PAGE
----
(Sept. 14) WASHINGTON, D.C. — The push is on to create a new farm bill that pays attention to the burgeoning fresh produce industry.

Over the next 18 months, agriculture and Congress will be piecing together a new farm bill, the sweeping legislation that sets policy and spending goals for everything from trade to promotions to nutrition.

“We deserve to be at the table,” said John Keeling, executive vice president of the National Potato Council and co-chair of a produce-industry farm bill coalition with dozens of member organizations.

Keeling, who was speaking Sept. 13 at the annual Washington Public Policy Conference of the newly named United Fresh Produce Association, said that once again it would be crucial to block any move to allow crop producers who get direct farm subsidies to plant land in fruit and vegetable crops.

He said a preliminary study indicates that if planting restrictions are lifted on so-called “flex” acres it would cost the produce industry $3 billion.

Keeling said he thinks Congress will write a new five-year farm bill and not just reuse the old 2002 bill.

Keeling said the produce industry needs a whole “package of tools” to help it remain competitive.

The stage for the farm bill fight will be set when the Specialty Crops Farm Bill Act is introduced in Congress in late September. The bill is sponsored by Reps. Richard Pombo (R-Calif.), Adam Putnam (R-Fla.), Dennis Cardoza (D-Calif.) and John Salazar (D-Colo.). The specialty crops legislation contains dozens of provisions aimed at boosting the produce industry in areas of trade, promotion, nutrition, pest and disease control, research, renewable energy and the environment.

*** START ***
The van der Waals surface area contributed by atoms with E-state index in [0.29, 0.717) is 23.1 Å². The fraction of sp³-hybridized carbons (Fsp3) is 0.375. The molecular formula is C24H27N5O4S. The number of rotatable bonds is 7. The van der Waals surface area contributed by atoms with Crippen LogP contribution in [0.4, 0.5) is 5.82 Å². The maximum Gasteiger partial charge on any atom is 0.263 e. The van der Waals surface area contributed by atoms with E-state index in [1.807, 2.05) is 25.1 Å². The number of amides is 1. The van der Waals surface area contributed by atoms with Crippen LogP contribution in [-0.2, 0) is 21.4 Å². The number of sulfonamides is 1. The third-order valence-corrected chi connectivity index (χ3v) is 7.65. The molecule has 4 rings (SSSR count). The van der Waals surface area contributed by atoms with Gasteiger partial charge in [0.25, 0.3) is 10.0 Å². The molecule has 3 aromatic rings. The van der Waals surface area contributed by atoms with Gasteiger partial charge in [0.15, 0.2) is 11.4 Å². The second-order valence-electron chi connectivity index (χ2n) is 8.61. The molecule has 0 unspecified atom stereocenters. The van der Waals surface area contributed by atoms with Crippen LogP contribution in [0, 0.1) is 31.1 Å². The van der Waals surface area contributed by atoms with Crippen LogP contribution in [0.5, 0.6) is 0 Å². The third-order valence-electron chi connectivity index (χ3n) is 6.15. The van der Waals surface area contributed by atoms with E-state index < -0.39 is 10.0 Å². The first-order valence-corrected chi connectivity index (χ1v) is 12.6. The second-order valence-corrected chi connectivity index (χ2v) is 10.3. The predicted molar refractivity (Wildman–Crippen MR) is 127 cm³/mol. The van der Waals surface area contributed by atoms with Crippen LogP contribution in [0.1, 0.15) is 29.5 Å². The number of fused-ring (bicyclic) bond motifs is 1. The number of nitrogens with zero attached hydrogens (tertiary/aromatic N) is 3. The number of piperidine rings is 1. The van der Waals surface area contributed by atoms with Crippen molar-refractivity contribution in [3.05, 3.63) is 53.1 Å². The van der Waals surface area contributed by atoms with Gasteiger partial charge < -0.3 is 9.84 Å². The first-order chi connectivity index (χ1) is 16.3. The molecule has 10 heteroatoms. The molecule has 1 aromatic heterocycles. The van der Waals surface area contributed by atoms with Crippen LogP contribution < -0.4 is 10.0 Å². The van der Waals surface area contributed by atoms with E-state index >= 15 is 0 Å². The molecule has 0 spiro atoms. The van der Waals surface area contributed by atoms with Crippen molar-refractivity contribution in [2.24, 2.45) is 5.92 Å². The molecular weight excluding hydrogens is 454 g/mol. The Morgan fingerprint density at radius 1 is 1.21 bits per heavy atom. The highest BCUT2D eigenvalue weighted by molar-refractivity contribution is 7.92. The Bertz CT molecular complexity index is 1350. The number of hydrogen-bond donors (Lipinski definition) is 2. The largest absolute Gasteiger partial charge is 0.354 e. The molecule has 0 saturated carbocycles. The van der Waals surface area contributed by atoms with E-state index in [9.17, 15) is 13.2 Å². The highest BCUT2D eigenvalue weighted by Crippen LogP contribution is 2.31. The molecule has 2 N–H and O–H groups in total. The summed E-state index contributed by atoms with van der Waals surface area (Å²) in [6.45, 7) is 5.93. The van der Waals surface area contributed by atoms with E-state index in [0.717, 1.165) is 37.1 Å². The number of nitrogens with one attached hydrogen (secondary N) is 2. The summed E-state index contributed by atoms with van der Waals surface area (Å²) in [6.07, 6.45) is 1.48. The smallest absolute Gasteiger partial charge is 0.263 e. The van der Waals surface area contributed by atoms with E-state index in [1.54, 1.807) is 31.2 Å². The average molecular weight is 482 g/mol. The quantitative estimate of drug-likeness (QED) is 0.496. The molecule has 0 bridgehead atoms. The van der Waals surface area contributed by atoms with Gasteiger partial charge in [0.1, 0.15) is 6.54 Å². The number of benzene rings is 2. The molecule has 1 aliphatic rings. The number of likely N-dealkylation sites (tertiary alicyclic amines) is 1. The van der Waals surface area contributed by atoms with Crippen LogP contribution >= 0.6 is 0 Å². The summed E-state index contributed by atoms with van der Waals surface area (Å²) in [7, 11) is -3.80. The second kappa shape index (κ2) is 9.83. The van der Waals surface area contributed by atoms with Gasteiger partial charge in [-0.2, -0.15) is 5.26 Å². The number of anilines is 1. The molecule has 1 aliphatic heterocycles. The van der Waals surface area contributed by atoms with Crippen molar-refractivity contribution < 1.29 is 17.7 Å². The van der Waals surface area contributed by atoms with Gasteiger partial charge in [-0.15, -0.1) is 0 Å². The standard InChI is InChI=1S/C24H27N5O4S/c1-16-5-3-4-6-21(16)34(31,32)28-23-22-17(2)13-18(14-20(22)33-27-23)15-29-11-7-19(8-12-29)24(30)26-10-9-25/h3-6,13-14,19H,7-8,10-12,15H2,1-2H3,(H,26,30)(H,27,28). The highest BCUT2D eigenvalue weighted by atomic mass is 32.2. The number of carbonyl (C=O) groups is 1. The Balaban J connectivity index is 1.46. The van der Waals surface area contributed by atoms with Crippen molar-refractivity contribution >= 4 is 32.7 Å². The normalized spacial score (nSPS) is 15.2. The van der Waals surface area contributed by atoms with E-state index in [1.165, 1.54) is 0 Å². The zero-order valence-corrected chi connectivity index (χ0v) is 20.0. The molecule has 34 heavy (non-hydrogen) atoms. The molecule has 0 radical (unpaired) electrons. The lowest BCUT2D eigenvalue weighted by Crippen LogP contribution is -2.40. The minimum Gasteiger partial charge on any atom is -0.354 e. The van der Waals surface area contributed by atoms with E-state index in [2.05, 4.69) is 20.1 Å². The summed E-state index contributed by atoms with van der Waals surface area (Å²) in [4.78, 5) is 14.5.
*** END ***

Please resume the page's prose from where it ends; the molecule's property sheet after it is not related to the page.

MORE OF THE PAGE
Among the goals will be to extend fresh produce use in schools and increase block grants to states to allow them to promote and support fresh produce sales and marketing. Legislative experts told the conference that getting strong recognition of fresh produce in a farm bill will not be easy. Many other groups are competing for the money.

“You need a working relationship with your member of Congress,” said Karen Williams, legislative aide to Rep. Putnam. She said feedback from the industry shows interest in better marketing, pest and disease control, overcoming trade restrictions, the need for cutting-edge research and a push to get out the health message.

She said a major aim is to continue the block grants to states and to allow flexibility as to how states use the money. Some may want to promote consumption, while others may opt to deal with distributions or other problems, she said.

“It’s going to be a hard fight,” she said.

Autumn Veazey, legislative director at the United, said current appropriations bills in the Congress disagree on how much money to spend in fiscal 2007 on produce-related programs such as block grants to states and the produce snack program now in a number of schools in 14 states.